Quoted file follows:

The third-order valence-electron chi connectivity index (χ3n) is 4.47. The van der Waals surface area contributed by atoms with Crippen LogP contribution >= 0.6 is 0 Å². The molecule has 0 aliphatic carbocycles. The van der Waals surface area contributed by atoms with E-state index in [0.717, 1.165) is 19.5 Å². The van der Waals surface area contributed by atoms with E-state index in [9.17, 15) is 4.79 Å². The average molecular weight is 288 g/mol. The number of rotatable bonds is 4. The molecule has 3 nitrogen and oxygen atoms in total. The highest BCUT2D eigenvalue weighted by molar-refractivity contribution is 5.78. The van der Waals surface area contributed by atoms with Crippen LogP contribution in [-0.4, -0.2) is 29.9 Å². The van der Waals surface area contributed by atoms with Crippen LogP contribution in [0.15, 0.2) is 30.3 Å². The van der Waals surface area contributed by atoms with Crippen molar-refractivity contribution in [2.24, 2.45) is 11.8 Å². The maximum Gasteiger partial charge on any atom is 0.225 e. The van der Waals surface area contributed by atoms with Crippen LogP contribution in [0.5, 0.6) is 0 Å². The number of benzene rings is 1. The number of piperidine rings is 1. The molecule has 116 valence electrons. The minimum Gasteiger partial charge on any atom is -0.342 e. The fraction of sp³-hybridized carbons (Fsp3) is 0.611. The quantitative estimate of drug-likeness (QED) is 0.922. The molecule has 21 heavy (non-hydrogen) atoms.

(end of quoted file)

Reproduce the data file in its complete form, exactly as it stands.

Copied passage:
The third-order valence-electron chi connectivity index (χ3n) is 4.47. The van der Waals surface area contributed by atoms with Crippen LogP contribution >= 0.6 is 0 Å². The molecule has 0 aliphatic carbocycles. The van der Waals surface area contributed by atoms with E-state index in [0.717, 1.165) is 19.5 Å². The van der Waals surface area contributed by atoms with E-state index in [9.17, 15) is 4.79 Å². The average molecular weight is 288 g/mol. The number of rotatable bonds is 4. The molecule has 3 nitrogen and oxygen atoms in total. The highest BCUT2D eigenvalue weighted by molar-refractivity contribution is 5.78. The van der Waals surface area contributed by atoms with Crippen LogP contribution in [-0.4, -0.2) is 29.9 Å². The van der Waals surface area contributed by atoms with Crippen LogP contribution in [0.15, 0.2) is 30.3 Å². The van der Waals surface area contributed by atoms with Crippen molar-refractivity contribution in [2.24, 2.45) is 11.8 Å². The maximum Gasteiger partial charge on any atom is 0.225 e. The van der Waals surface area contributed by atoms with Crippen LogP contribution in [0.5, 0.6) is 0 Å². The number of benzene rings is 1. The number of piperidine rings is 1. The molecule has 116 valence electrons. The minimum Gasteiger partial charge on any atom is -0.342 e. The fraction of sp³-hybridized carbons (Fsp3) is 0.611. The quantitative estimate of drug-likeness (QED) is 0.922. The molecule has 21 heavy (non-hydrogen) atoms.